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By Tawanda W. Johnson
APS members are tenaciously doing their part to highlight the importance of the Keep STEM Talent Act of 2019, which would allow students to proclaim “dual intent,” provide green cards to international students who earn advanced STEM degrees at US institutions, and secure job offers from US employers in fields related to their degrees.
“International students and visiting scholars play a critical role in our theoretical physics research group’s efforts. We need to continue the flow of top talent into STEM fields, which benefits our research agenda, as well as academia and industry after they graduate,” said James Vary, physics professor at Iowa State University. “Two out of three of my graduate students came to Iowa State from abroad to earn their PhDs.”
Vary was among a dozen APS members from across the country who met in their home states with congressional staffers representing their senators who sit on the Senate Judiciary Committee, which currently has jurisdiction over the Keep STEM Talent Act of 2019. They attended meetings in the offices of US Senators Thom Tillis (R-NC); Mike Lee (R-UT); and Chuck Grassley (R-IA).
During the meetings, APS members shared experiences about long delays they’ve encountered trying to obtain green cards, after spending a considerable amount of time studying at US institutions. US-born scientists also informed the staffers about the benefits of working with international scientists. Additionally, APS members explained that it made sense for international students to keep their talent and skills in America, where they could contribute to the country that invested in them.
“We met with Carol Olson [Grassley’s state director] and Adam DoBraska [Grassley’s regional director] for more than hour, though we were scheduled for only half an hour. The meeting was very successful,” recalled Vary.
Callie Pruett, APS Grassroots Advocacy Associate, said the APS Office of Government Affairs (APS OGA), was thrilled to help prepare the APS members for their meetings.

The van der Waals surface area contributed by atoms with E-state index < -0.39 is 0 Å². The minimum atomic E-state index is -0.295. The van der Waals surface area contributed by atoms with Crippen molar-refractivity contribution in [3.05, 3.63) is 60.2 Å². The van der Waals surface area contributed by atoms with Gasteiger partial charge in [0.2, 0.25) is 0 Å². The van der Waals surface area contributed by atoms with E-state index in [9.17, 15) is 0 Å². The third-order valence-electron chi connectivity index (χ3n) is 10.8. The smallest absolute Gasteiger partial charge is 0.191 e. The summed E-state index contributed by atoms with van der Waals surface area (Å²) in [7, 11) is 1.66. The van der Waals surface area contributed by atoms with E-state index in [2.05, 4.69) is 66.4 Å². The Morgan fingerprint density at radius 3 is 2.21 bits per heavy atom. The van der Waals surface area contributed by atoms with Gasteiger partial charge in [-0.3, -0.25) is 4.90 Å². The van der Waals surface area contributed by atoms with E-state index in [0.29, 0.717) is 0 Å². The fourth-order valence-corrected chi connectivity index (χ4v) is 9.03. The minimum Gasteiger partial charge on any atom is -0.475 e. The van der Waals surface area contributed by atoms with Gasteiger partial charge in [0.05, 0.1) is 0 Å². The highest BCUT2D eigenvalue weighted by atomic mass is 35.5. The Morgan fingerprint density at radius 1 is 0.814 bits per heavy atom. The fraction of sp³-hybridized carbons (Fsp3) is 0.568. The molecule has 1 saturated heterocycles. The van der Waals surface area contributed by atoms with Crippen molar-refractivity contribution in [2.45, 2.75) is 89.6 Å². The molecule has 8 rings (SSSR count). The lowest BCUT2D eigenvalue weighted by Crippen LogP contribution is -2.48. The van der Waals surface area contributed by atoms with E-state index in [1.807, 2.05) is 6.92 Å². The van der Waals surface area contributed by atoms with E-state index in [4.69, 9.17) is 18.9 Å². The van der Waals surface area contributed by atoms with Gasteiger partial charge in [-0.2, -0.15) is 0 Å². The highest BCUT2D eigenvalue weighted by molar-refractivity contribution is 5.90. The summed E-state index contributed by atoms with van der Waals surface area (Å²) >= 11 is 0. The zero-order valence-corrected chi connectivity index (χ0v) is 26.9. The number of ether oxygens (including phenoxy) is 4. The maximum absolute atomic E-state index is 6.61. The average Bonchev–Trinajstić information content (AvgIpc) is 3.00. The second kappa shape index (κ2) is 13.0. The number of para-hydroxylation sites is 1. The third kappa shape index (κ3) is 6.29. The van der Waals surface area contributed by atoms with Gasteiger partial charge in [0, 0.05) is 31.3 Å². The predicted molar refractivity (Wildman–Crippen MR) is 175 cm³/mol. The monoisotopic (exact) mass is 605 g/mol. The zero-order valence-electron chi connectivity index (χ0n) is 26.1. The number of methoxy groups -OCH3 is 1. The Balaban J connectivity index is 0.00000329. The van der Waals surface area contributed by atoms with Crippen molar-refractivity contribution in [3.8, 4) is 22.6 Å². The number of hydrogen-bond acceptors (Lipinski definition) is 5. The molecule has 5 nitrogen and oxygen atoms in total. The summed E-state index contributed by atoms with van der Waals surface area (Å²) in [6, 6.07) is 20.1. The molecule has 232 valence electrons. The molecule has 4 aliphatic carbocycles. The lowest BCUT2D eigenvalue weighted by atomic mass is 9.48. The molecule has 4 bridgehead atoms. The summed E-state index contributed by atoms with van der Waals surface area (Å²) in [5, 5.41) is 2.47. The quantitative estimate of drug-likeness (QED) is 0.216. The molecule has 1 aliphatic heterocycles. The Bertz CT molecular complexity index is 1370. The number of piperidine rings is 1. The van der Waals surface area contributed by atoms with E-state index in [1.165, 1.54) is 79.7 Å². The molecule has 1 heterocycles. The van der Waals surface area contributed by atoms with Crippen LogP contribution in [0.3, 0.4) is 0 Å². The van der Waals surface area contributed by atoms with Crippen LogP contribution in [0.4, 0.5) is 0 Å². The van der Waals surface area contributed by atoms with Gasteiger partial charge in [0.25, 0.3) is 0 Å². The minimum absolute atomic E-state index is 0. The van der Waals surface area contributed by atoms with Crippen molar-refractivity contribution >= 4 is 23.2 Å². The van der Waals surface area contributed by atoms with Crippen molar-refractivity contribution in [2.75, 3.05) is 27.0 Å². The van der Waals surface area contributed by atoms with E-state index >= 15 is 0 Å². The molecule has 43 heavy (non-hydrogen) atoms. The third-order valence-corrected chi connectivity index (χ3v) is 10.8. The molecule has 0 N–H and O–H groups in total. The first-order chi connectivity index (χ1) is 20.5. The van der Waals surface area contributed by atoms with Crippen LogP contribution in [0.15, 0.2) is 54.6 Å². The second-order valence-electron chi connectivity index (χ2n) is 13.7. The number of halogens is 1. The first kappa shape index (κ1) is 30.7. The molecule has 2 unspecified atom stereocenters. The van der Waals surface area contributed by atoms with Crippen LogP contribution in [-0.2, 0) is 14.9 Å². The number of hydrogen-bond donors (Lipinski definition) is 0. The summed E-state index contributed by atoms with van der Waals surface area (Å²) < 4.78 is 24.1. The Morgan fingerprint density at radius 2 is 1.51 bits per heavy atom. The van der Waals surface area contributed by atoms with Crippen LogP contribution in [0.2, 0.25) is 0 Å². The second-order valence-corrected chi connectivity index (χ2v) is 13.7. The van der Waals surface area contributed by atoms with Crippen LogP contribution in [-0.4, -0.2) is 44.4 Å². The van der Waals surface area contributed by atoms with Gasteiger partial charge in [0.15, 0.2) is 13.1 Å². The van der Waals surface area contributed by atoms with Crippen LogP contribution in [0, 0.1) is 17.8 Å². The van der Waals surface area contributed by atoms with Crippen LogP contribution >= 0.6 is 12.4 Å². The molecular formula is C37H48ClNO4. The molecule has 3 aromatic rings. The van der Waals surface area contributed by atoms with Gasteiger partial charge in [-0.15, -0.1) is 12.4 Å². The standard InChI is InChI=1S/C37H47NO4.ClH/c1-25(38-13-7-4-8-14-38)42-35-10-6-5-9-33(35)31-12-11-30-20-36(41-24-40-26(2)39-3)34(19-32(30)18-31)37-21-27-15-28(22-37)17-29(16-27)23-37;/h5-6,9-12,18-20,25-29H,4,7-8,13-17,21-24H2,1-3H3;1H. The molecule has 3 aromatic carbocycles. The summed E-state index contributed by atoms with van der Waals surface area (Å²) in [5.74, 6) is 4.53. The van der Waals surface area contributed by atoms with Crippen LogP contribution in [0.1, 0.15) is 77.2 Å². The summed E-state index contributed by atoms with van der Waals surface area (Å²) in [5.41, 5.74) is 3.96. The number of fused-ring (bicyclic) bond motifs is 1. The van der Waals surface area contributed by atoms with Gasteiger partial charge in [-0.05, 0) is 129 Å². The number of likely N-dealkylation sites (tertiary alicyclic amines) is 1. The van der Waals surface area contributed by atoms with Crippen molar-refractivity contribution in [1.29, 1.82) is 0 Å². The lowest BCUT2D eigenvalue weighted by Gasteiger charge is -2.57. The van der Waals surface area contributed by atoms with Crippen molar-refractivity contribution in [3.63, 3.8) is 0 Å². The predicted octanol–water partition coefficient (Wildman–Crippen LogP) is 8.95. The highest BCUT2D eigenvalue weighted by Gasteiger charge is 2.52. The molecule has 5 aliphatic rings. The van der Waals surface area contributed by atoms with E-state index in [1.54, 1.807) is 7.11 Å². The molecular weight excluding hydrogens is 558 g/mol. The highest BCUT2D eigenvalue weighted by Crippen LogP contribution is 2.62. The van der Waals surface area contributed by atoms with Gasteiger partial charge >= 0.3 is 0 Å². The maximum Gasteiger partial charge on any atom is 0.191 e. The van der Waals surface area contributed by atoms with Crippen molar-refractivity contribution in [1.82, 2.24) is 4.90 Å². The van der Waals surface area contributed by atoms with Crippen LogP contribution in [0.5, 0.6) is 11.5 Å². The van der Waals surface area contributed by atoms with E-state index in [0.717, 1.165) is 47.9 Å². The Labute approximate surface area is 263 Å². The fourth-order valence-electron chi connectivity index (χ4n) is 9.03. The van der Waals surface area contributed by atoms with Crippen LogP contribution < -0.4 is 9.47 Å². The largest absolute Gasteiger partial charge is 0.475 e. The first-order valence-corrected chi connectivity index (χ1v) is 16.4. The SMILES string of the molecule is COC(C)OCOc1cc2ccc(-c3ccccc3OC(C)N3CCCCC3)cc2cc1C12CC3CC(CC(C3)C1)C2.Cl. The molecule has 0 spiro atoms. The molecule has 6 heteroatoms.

“The teams put in a lot of work. They participated in multiple team conference calls, honed their personal narratives and worked together to ensure that their meetings ran smoothly,” she said, adding that the next goal is to work toward a bipartisan bill. US Senator Dick Durbin (D-IL) sponsored the legislation, which is currently co-sponsored by all Democrats.
Pruett explained that highly trained STEM graduates are greatly needed throughout the US, especially in the states visited by APS members.
“In Iowa, there are 12,000 open STEM jobs; in North Carolina, there are 31,000; and in Utah, there are 6,000,” she said.
Last year, a survey conducted by APS OGA of 49 of the largest graduate physics programs in the US revealed that the percentage of international students applying declined by an average of 12 percent from 2017 to 2018. In response, APS members worked with APS OGA to write op-eds and meet with congressional staffers, both locally and in Washington, DC, in an effort to persuade lawmakers to address the issue. Additionally, APS leadership has met with key officials representing various agencies, including the State Department, Office of Science and Technology Policy, Department of Energy, National Science Foundation, Commerce Department and Department of Defense.
To further probe issues related to visa policies, APS OGA recently partnered with the APS Office of International Affairs, the Forum on Graduate Student Affairs, and the Forum for Early Career Scientists to develop an anonymous survey to gauge the opinions of international graduate students and early career physicists. Nearly 700 international members responded to the survey.
One of the questions asked: “What specific issues did you run into while obtaining a student visa?” More than a quarter of respondents reported encountering challenges with obtaining a student visa. Among those issues included were time delays, expensive visa fees and difficulty proving intent to return to one’s home country. Of those who reported having a time delay, 80 percent of them said the delay lasted more than one month.
Francis Slakey, APS Chief Government Affairs Officer, said information from the meetings, combined with the survey results, will be instrumental in helping APS OGA achieve its policy goals.
“We look forward to continuing to work with APS members, as well as developing surveys, to generate key data to keep APS in the forefront of addressing issues that are important to our membership,” he said.
To show your support for the Keep STEM Talent Act, visit the APS OGA Advocacy webpage.
The author is the APS Senior Press Secretary.
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Editor: David Voss
Staff Science Writer: Leah Poffenberger
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